1. Urges the government to cease the surveillance and intimidation of members of civil society and human rights defenders using the terrorism division of the police force and state intelligence services; urges the government to refrain from using allegations of “terrorist financing” to deny civil society organizations access to legitimate sources of funding;

     

    1. Calls on the Commission to consider suspending its funding of training support for Sri Lankan security forces in counterterrorism until the Sri Lankan government fulfils its commitment to repeal the abusive and draconian Prevention of Terrorism Act;

     

    1. Calls for the release of human rights lawyer Hejaaz Hizbullah, poet Ahnaf Jazeem, and others unjustly detained under the PTA; calls on the Attorney General to grant bail to all those who qualify for it under the law; insists that all detainees must be granted meaningful access to lawyers, contact with family and cooperation with unannounced visits by the Human Rights Commission of Sri Lanka;

     

    1. Deplores the continuing discrimination against and violence towards religious minorities in Sri Lanka, including Muslims, Tamils and Christians; calls on the Government of Sri Lanka to unequivocally condemn hate speech, incitement to violence and discrimination against religions minorities in the country, and to hold to account those who advance such divisions, including within the government and military;

     

    1. Strongly condemns the new legislation and regulations which discriminate against ethnic and religious minorities; calls on the Government to fully respect and uphold  freedom of religion for minority religious communities, and to issue clear instructions to security forces to cease the targeting of minority groups; 

     

    1. Urges Sri Lanka to intensify its cooperation with international human rights bodies including the UN Human Rights Committee to implement all relevant recommendations and to improve monitoring and reporting of progress towards achieving international benchmarks;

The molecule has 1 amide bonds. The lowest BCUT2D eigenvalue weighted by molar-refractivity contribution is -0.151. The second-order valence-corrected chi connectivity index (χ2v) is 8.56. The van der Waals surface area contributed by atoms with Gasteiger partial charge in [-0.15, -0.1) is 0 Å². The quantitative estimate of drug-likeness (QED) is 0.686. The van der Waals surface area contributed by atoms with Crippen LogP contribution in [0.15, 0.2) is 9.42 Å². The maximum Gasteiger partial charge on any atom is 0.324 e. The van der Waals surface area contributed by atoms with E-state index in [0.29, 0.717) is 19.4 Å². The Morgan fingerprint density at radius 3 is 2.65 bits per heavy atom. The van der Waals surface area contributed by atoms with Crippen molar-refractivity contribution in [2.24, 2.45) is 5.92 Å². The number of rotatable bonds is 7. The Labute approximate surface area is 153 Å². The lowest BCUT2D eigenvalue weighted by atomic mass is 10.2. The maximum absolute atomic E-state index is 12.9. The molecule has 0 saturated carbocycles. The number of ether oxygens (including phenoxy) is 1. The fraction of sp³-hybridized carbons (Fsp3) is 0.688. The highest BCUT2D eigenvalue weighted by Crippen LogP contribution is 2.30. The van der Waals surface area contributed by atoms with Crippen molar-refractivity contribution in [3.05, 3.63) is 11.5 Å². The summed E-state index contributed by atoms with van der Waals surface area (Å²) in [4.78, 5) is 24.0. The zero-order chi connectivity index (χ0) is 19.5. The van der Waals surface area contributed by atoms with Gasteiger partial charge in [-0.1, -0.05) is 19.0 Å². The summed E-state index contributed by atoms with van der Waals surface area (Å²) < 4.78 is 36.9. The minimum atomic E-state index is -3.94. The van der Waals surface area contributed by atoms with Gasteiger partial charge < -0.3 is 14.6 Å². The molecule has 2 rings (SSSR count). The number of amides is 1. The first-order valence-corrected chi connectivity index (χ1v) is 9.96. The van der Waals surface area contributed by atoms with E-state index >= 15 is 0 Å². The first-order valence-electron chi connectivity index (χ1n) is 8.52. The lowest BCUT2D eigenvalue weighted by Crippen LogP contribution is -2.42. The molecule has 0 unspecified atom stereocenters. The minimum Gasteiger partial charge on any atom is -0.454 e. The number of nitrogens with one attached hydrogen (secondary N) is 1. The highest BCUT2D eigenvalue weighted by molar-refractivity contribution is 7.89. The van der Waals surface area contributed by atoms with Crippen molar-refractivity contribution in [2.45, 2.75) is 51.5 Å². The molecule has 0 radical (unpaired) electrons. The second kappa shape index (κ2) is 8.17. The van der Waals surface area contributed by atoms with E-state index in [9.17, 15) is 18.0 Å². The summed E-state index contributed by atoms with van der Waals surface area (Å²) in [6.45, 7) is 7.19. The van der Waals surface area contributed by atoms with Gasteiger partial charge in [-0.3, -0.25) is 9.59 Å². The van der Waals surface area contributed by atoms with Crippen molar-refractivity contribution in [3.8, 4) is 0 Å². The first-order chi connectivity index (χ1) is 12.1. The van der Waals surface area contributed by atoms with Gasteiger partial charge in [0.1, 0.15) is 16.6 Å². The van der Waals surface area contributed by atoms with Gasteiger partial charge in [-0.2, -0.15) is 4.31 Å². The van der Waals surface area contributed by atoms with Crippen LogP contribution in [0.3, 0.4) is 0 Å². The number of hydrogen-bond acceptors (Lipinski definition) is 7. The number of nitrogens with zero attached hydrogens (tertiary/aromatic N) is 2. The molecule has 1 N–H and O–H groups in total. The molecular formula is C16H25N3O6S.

1. Is extremely concerned at increasing attacks and arrests of journalists, academics, and civil society activists urges the Government to take immediate steps to ensure their right of freedom of expression are upheld; urges the EEAS and Commission to intensify support for civil society and human rights defenders on the ground;

     

    1. Notes with concern the impact of the COVID-19 pandemic on the deteriorating labour rights’ situation in the country; urges Sri Lanka to cooperate fully with the ILO to strengthen labour rights of factory workers including the health and safety conditions for garment workers in Special Trade Zones;

     

    1. Recalls that ongoing impunity and lack of justice for crimes committed during the civil war is a barrier to reconciliation, and risks perpetuating a cycle of violence; calls for investigations of members of the security forces accused of recent and historic serious human rights abuses, and for those found guilty to be held to account;

     

     

    1. Calls for a rigorous, impartial and complete investigation into the 2019 Easter Sunday bombings, and promptly bring to trial conforming to international legal standards those against whom there is evidence of responsibility, and release those for whom there is insufficient evidence;

     

    1. Reiterates the European Union’s strong opposition to the death penalty, in all cases and without exception; urges Sri Lanka not to carry out any executions and to abolish the use of capital punishment in the country;

     

    1. Urges the Council to consider targeted sanctions against individuals holding senior government positions who are implicated in grave human rights abuses and war crimes during the Sri Lankan civil war and who remain protected from investigation by the Sri Lankan authorities;

     

    1. Recalls that the EU will rigorously assess Sri Lanka’s implementation of its international human rights obligations during the forthcoming GSP+ review; urges the Commission to engage thoroughly with civil society organisations, trade unions and human rights defenders operating in Sri Lanka in its review; calls on the Commission to suspend the GSP+ preferences to Sri Lanka if its assessment finds that the human rights obligations have not been respected;

     

    1. Instructs its President to forward this resolution to the Council, the Commission, and the Vice-President of the Commission / High Representative of the Union for Foreign Affairs and Security Policy, and the President and Parliament of Sri Lanka.

     

     

    Last updated: 8 June 2021